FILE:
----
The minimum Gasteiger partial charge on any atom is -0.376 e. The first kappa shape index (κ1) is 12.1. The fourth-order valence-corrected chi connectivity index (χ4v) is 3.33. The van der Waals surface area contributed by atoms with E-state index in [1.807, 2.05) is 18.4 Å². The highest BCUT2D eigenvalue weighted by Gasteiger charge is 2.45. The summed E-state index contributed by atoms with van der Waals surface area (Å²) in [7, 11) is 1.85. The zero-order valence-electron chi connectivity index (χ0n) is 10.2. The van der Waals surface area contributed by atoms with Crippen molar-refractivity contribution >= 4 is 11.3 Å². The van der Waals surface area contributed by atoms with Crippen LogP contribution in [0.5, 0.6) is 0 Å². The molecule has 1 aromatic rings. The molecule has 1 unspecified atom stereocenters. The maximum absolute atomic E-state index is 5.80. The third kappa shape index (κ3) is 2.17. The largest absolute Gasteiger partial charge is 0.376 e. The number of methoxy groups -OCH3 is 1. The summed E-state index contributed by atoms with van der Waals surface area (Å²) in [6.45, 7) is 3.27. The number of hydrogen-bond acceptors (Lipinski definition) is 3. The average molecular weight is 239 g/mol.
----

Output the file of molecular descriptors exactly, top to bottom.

The minimum Gasteiger partial charge on any atom is -0.376 e. The first kappa shape index (κ1) is 12.1. The fourth-order valence-corrected chi connectivity index (χ4v) is 3.33. The van der Waals surface area contributed by atoms with E-state index in [1.807, 2.05) is 18.4 Å². The highest BCUT2D eigenvalue weighted by Gasteiger charge is 2.45. The summed E-state index contributed by atoms with van der Waals surface area (Å²) in [7, 11) is 1.85. The zero-order valence-electron chi connectivity index (χ0n) is 10.2. The van der Waals surface area contributed by atoms with Crippen molar-refractivity contribution >= 4 is 11.3 Å². The van der Waals surface area contributed by atoms with Crippen LogP contribution in [0.5, 0.6) is 0 Å². The molecule has 1 aromatic rings. The molecule has 1 unspecified atom stereocenters. The maximum absolute atomic E-state index is 5.80. The third kappa shape index (κ3) is 2.17. The largest absolute Gasteiger partial charge is 0.376 e. The number of methoxy groups -OCH3 is 1. The summed E-state index contributed by atoms with van der Waals surface area (Å²) in [6.45, 7) is 3.27. The number of hydrogen-bond acceptors (Lipinski definition) is 3. The average molecular weight is 239 g/mol.